Inheritance Tax 

How to limit your clients' exposure to inheritance tax

How to limit your clients' exposure to inheritance tax

Advisers need a range of solutions to help limit clients' inheritance tax liability, a tax adviser has claimed, as HM Revenue & Customs reported a record high intake of £5.2bn receipts for the last tax year.

The high value of inheritance tax (IHT) receipts has been put down to the UK economy continuing to rise from the ashes of the economic crisis and the fact that the nil rate IHT band has been frozen at £325,000 since 2010/2011.

Had the nil rate kept in line with inflation, it would be more than £422,500, meaning less money for HMRC.

With people living longer, and as the economy improves, the odds look favourable for the tax office, which will benefit as the value of estates rises. All of this highlights the need for advisers to be able to offer solutions designed to limit their clients IHT liability.

Jackie Hall, tax partner at RSM said: “While death itself cannot be avoided, an individual can plan their tax affairs to ensure that their family and other beneficiaries benefit more from their estate at death than the taxman.”

She pointed to various options to consider, when planning a tax efficient approach to end-of-life financial planning. 

These include making a will that is both tax efficient and sets out clearly the wishes of the client so family and beneficiaries are not faced with ambiguities when the estate owner dies.

A review of the various reliefs available, such as the exemption of transfers to the surviving spouse or civil partner, should also be undertaken, she said.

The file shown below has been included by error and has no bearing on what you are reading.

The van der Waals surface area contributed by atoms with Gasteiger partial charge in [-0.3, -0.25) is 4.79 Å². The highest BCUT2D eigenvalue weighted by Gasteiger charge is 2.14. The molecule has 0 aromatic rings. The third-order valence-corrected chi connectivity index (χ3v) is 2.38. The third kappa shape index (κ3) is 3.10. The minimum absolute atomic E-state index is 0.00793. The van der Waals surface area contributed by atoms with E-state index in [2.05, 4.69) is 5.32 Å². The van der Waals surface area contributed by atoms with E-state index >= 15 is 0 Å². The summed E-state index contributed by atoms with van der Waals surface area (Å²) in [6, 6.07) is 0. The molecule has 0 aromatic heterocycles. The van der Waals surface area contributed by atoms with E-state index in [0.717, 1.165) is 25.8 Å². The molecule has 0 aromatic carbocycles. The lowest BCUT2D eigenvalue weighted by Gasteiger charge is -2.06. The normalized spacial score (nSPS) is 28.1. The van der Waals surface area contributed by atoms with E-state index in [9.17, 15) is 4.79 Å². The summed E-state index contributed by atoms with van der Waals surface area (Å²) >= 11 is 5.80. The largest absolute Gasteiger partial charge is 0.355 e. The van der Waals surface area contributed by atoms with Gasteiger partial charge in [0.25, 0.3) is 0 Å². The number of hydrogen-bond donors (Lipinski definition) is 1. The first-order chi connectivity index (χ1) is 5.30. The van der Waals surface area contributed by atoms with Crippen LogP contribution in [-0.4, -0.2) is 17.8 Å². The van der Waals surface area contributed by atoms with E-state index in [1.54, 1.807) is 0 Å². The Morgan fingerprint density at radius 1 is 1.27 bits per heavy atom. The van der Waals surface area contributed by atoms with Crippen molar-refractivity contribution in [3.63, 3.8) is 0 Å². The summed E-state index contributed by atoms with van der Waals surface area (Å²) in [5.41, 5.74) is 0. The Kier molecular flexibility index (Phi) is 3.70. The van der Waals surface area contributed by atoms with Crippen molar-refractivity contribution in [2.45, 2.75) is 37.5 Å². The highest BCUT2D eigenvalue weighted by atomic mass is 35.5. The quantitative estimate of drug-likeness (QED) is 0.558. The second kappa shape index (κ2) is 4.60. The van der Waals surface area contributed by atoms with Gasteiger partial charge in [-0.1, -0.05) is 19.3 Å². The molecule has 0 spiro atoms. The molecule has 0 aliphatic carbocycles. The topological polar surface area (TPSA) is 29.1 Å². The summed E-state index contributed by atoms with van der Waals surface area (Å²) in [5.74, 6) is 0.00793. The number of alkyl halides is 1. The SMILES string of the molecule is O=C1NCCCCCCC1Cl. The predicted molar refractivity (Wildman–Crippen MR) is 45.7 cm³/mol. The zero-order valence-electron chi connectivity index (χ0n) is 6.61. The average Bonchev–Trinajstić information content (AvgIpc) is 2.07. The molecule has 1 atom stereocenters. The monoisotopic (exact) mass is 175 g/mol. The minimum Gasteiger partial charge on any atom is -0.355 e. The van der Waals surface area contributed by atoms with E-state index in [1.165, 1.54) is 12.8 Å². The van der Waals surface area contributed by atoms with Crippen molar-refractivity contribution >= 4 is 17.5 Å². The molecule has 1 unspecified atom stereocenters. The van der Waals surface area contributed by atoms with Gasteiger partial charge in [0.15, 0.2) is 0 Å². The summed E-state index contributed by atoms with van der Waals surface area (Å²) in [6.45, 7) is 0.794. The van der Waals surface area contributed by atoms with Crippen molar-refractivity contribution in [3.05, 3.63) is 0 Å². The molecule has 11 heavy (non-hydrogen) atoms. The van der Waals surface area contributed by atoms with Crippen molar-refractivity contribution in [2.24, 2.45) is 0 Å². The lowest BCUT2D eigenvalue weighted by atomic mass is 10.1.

Ms Hall also recommended considering agricultural property relief and business relief (formerly business property relief), which allow some assets to be passed on free of IHT.

The tax specialist also advocated exploring the potential benefits of making charitable gifts. However, she warned that although many estates take advantage of charitable giving, only one in five can qualify for the reduced IHT rate of 36 per cent by gifting more than 10 per cent of their estate.

Martin Bamford, chartered financial planner for Informed Choice, said: “Inheritance Tax is high up most people’s agendas. One issue which frequently arises with clients is giving money away.

"Many clients are uncomfortable about this, fearing they may gift too much and be left destitute later on.

"We use cash flow forecasting to show different scenarios, so people can be confident in the decisions they take. Many appreciate the benefits of giving money away, and enjoy being around to see the happiness it brings.”